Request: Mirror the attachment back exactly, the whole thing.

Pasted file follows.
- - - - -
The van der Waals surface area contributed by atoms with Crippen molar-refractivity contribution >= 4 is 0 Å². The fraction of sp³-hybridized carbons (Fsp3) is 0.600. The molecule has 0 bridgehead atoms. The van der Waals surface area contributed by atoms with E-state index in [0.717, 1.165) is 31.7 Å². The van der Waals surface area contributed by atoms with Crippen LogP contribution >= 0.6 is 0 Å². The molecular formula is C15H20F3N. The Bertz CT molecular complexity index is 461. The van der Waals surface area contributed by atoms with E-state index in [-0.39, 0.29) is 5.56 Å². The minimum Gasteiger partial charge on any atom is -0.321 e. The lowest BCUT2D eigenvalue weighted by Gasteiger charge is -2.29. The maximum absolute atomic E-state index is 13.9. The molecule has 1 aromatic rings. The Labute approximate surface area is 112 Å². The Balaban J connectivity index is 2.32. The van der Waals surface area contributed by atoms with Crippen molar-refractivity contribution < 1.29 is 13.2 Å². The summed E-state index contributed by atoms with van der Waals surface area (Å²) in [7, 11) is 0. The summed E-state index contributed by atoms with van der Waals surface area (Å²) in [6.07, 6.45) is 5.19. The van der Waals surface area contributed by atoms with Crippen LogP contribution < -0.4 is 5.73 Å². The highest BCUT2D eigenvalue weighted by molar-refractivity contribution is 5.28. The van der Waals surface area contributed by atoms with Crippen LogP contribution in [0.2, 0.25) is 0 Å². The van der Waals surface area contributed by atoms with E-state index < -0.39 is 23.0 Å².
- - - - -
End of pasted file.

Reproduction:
The van der Waals surface area contributed by atoms with Crippen molar-refractivity contribution >= 4 is 0 Å². The fraction of sp³-hybridized carbons (Fsp3) is 0.600. The molecule has 0 bridgehead atoms. The van der Waals surface area contributed by atoms with E-state index in [0.717, 1.165) is 31.7 Å². The van der Waals surface area contributed by atoms with Crippen LogP contribution >= 0.6 is 0 Å². The molecular formula is C15H20F3N. The Bertz CT molecular complexity index is 461. The van der Waals surface area contributed by atoms with E-state index in [-0.39, 0.29) is 5.56 Å². The minimum Gasteiger partial charge on any atom is -0.321 e. The lowest BCUT2D eigenvalue weighted by Gasteiger charge is -2.29. The maximum absolute atomic E-state index is 13.9. The molecule has 1 aromatic rings. The Labute approximate surface area is 112 Å². The Balaban J connectivity index is 2.32. The van der Waals surface area contributed by atoms with Crippen molar-refractivity contribution < 1.29 is 13.2 Å². The summed E-state index contributed by atoms with van der Waals surface area (Å²) in [7, 11) is 0. The summed E-state index contributed by atoms with van der Waals surface area (Å²) in [6.07, 6.45) is 5.19. The van der Waals surface area contributed by atoms with Crippen LogP contribution < -0.4 is 5.73 Å². The highest BCUT2D eigenvalue weighted by molar-refractivity contribution is 5.28. The van der Waals surface area contributed by atoms with Crippen LogP contribution in [0.2, 0.25) is 0 Å². The van der Waals surface area contributed by atoms with E-state index < -0.39 is 23.0 Å².